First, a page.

Finkelstein, EA, Corso, PS, Miller, TR, Associates. Incidence and Economic Burden of Injuries in the United States. New York: Oxford University Press, 2006.
American College of Surgeons (ACS). National Trauma Data Bank Report 2005, ed. Fildes J, chair. (http://www.ntdb.org) (last update: November 12, 2006).
NHTSA's National Center for Statistics and Analysis (NCSA). http://www.nhtsa.dot.gov/people/ncsa (last update: November 12, 2006)
Olding-Smee, W, Crockard, A.The trauma problem. In Olding-Smee, W, Crockard, A, ed. Trauma Care. London: Academic Press, 1981, pp 3–18.
Butler, RM, Moster, FH. The padded dash syndrome and blunt trauma to the larynx and trachea. Laryngoscope 1968; 78: 1172–82.
McSwain NE. Mechanism of injuries in blunt trauma. In McSwain, NE, Kerstein, MD, ed. Evaluation and Management of Trauma. Norwalk, CT: Appleton-Century-Crofts, 1987, pp 1–24.
Parr MJA, Grande CM. Mechanisms of trauma. In: Grande, CM, ed. Textbook of Trauma Anesthesia. St. Louis: Mosby, 1994, Chapter 36, pp 325–41.
Langlois, JA, Rutland-Brown, W, Thomas, KE. Traumatic brain injury in the United States: emergency department visits, hospitalizations, and deaths. Atlanta, GA: Centers for Disease Control and Prevention, National Center for Injury Prevention and Control, 2004.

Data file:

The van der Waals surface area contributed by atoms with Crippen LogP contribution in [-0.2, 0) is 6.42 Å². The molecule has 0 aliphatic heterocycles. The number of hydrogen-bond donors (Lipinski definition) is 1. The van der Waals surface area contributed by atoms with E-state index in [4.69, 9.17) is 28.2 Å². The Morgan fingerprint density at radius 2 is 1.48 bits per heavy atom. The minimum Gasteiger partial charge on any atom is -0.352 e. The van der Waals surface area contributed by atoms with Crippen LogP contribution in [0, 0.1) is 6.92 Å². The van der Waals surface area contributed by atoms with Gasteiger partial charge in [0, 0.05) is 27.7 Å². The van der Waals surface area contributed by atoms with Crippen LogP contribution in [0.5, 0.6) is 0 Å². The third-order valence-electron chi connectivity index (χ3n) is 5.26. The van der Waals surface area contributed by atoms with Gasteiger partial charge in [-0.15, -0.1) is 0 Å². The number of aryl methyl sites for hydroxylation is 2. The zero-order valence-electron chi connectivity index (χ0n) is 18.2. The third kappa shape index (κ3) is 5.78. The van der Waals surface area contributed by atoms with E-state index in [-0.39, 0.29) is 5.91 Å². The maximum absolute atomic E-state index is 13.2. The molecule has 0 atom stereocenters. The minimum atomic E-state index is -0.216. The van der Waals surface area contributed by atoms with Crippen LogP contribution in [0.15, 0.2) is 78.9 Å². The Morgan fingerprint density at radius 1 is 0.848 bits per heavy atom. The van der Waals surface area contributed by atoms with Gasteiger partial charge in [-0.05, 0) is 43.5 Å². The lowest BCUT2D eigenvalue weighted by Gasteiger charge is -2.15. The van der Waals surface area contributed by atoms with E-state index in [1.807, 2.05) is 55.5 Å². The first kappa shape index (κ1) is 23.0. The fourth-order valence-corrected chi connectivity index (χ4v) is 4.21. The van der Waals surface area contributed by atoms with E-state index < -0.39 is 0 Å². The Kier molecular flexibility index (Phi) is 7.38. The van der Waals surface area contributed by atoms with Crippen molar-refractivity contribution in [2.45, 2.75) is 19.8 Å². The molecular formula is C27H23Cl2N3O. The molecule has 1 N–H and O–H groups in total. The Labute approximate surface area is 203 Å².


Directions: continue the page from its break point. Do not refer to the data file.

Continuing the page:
Thurman, D, Alverson, C, Dunn, K, Guerrero, J, Sniezek, J. Traumatic brain injury in the United States: a public health perspective. J Head Trauma Rehabil 1999; 14(6): 602–15.
Centers for Disease Control and Prevention. Web-based Injury Statistics Query and Reporting System (WISQARS) [Online]. 2005. National Center for Injury Prevention and Control, Centers for Disease Control and Prevention (producer). Available from: www.cdc.gov/ncipc/wisqars. (cited August 21, 2006).
Hall, JR. Burns, Toxic Gases, and Other Hazards Associated with Fires: Deaths and Injuries in Fire and Non-Fire Situations. Quincy, MA: National Fire Protection Association, Fire Analysis and Research Division, 2001.
Ahrens, M.The U.S. Fire Problem Overview Report: Leading Causes and Other Patterns and Trends. Quincy, MA: National Fire Protection Association, 2003.
Ahrens, M.U.S. Experience with Smoke Alarms and Other Fire Alarms. Quincy, MA: National Fire Protection Association, 2004.
Karter, MJ. Fire Loss in the United States during 2005, Abridged Report. Quincy, MA: National Fire Protection Association, Fire Analysis and Research Division, 2006.
McCaig, LF, Nawar, EW. National Hospital Ambulatory Medical Care Survey: 2004 Emergency Department Summary, Table 13. National Health Care Survey. Advance Data from Vital and Health Statistics. Number 372. June 23, 2006. Available at: http://www.cdc.gov/nchs/nhcs.htm.
OTHER SOURCES USED
Pan American Health Organization (PAHO). (Demography in USA. 2005. (http://www.paho.org/eng) (last update: November 12, 2006).
Maryland Family Health Administration (http://www.fha.state.md.us).
Burn Foundation. A survey of 28 burn centers contributing data to the American Burn Association burn patient registry (1991–93); data from the National Burn Information Exchange (1965–85.) (http://www.burnfoundation.org/).